The numbers are in, and the full costs of unsustainable agriculture to a local community (and Nature’s bottom line) have been put on the table, and the community (and Nature) have won!
A highly controversial industrial mega-dairy CAFO (Confined Animal Feeding Operation) had been planned and partially constructed near the town of Nora, in picturesque rural Jo Daviess County, Illinois.
The land and people of Jo Daviess County promptly sounded an alarm about what could happen to the surrounding communities due to the economic, ecological, and social impacts of a project that would have been magnitudes larger than the scale of farming activities currently practiced in the region. The project had already generated toxic (high-BOD) purple effluent discharges to local tributaries and streams even before the facility was officially completed, and upon learning of the situation, Landen Consulting responded: I called my team of modelers and economists into action to put together a full-cost-accounting Ecosystem Services Valuation of the project that puts all of the costs, along with the potential benefits, onto the same balance sheet, so a balanced assessment of the project’s impact on the community could be made.
After months of research, interviews, fine-tuning of economic models, creation of new ecosystem risk modeling approaches, and thoughtful review by scientists, academia, agricultural & ecological economists, NGOs, regional & international environmental law & policy organizations, and other leading experts in sustainable agriculture science and economics, the numbers have been crunched and the results are in:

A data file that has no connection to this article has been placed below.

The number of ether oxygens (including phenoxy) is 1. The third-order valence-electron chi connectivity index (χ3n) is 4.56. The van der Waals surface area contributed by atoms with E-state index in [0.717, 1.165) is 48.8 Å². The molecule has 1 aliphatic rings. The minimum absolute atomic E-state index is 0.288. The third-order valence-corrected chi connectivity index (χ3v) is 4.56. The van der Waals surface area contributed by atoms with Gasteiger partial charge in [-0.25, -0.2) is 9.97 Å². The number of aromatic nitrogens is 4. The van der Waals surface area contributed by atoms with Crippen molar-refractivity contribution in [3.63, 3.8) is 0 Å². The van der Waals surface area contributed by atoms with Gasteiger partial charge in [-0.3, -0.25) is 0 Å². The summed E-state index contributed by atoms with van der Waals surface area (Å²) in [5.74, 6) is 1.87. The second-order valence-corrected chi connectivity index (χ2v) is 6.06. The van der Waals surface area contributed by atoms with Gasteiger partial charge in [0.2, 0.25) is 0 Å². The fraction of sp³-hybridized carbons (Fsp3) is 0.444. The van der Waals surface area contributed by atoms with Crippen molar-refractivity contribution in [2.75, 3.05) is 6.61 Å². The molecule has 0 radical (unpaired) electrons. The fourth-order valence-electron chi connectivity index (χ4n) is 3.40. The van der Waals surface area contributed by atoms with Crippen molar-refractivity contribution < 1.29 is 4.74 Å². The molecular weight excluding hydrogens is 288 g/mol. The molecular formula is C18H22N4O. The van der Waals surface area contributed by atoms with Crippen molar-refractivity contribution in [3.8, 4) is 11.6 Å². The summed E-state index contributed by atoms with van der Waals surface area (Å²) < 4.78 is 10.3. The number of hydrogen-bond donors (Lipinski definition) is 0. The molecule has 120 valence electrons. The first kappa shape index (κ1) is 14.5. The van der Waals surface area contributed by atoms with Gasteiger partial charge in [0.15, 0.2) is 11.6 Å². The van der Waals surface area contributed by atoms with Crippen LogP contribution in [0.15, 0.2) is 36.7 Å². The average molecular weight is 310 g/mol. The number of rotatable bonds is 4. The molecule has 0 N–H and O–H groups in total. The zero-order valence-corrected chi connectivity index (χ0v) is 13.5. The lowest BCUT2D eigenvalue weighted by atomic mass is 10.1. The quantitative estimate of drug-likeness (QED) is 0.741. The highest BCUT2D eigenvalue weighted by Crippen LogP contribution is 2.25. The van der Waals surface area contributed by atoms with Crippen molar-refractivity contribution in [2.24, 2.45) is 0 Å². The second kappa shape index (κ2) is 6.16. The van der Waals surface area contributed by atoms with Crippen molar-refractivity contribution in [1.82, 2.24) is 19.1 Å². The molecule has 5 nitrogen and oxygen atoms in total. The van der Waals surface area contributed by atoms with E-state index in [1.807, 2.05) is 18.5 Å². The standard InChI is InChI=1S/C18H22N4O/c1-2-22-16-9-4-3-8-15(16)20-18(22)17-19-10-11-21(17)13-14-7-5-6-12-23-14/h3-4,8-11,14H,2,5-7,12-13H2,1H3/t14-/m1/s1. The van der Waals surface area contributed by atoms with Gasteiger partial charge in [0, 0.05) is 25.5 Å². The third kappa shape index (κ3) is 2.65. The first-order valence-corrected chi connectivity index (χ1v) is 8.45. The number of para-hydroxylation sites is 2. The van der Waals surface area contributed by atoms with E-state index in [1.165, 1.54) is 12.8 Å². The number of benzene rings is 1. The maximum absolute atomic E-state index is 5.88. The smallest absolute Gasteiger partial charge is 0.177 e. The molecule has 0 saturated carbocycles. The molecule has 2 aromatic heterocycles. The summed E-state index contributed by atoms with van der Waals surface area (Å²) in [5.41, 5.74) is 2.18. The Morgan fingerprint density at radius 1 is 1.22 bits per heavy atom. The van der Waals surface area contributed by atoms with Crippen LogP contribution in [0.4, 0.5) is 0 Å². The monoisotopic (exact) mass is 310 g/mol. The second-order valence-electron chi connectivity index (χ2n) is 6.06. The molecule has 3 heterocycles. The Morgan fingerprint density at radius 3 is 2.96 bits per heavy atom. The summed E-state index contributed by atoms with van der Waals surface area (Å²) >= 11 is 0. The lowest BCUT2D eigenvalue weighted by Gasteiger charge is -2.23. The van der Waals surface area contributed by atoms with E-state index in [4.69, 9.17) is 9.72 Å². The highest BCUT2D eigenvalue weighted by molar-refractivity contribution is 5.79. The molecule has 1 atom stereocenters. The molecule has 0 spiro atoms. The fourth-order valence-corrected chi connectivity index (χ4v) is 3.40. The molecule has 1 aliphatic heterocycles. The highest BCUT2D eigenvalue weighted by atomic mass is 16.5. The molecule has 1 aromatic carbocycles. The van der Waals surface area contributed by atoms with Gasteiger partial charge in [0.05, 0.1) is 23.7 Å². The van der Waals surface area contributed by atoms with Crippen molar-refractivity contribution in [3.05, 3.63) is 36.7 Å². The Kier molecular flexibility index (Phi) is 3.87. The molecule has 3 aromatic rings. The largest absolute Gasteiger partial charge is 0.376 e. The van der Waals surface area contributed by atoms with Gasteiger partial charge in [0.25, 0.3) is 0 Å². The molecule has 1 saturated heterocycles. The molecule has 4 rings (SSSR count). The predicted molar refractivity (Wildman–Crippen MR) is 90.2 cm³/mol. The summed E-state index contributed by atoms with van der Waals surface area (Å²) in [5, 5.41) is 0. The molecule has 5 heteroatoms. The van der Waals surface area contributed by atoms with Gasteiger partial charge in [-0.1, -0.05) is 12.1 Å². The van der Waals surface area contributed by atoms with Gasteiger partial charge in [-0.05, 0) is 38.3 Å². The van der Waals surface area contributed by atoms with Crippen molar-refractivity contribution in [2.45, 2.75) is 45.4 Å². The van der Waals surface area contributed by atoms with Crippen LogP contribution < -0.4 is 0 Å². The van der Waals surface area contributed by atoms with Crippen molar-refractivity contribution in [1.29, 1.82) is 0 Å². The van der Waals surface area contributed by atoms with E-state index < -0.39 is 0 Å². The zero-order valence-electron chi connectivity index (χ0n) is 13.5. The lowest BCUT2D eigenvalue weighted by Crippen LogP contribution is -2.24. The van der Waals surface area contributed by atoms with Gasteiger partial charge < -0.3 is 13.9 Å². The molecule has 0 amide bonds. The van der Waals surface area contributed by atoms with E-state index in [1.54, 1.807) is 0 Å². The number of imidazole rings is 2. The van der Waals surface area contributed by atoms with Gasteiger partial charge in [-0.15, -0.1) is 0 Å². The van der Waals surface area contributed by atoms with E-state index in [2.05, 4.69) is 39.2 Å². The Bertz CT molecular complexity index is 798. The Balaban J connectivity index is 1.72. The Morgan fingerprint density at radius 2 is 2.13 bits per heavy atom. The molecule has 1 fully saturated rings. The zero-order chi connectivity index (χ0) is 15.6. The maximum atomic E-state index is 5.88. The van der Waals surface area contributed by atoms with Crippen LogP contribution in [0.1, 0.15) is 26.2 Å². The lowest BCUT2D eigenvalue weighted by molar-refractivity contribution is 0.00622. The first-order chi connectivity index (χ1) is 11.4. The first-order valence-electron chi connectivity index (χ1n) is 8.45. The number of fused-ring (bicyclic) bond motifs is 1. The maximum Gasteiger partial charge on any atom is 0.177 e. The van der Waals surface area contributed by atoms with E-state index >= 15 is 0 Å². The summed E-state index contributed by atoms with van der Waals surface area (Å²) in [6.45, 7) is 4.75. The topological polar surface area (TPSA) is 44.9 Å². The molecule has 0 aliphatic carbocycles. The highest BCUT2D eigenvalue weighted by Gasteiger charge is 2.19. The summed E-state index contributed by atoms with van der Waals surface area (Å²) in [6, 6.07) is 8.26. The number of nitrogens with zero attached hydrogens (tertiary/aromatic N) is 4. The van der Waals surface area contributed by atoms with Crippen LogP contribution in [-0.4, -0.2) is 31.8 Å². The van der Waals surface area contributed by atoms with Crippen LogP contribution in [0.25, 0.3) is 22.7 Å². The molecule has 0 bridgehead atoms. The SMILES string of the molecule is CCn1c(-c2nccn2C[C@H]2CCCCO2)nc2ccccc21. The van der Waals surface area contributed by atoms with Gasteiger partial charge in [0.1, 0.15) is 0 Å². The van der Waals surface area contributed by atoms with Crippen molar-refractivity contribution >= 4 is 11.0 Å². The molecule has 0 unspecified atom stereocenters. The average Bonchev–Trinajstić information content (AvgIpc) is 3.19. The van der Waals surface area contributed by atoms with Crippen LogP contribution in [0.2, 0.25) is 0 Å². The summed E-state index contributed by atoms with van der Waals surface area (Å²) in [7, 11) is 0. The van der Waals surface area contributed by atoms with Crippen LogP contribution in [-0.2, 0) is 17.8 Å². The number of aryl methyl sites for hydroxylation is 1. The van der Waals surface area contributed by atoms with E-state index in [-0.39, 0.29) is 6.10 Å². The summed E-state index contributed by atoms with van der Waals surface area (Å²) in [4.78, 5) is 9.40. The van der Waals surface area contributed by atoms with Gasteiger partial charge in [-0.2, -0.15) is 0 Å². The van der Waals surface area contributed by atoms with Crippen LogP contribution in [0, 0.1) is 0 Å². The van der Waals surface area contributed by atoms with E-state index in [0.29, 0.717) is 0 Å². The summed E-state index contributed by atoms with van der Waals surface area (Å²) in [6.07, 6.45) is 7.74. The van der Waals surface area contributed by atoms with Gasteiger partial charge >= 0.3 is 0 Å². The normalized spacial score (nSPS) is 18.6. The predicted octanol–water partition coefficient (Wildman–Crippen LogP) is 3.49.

If ignoring the ecological and social costs, the implementation of the CAFO facility may have appeared to deliver economic value to the surrounding region based on the estimated revenue benefits to the community. However, according to our analysis, the long-term potential environmental, social, and economic costs associated with the CAFO did not support this view. In our analysis, the facility (if completed and brought online) demonstrated an average one-time cost of $9.31M and an average annual community impact cost of $7.19M. Based on our model, the benefits derived from the facility’s operations were not enough to outweigh the costs and are estimated to be $7.01 million in one-time investment and $2.12 million in annual economic benefits from new income, jobs, and taxes.” Looking at the final balance sheet, the average net economic impact to the region is estimated to be a one-time cost of $2.30 million, and an average net annual cost of $5.07 million.”
Like many business and public-policy decisions made without a sustainable ‘triple bottom line’ focus, the community’s economic cost-benefit conversation was focused primarily on the economic benefits the facility could bring to the region. However, CAFOs frequently arrive with significant ecological and social costs. Our report defines these costs in tangible terms that both property owners and community leaders can understand, and supports the owner’s eventual decision to abandon the project and put the land up for sale.
According to a recent report by HOMES, the local environmental NGO who played a key role in opposing the project:
“Lawyers for the partially constructed megadairy near Nora, Illinois, filed documents at the Jo Daviess County Courthouse to record the sale of the facility site, land A.J. Bos [the planned CAFO’s owner/investor] left in un-farmable condition. This filing marks the disposal of the last two parcels of land originally purchased as the site for two 5,500-head animal factories.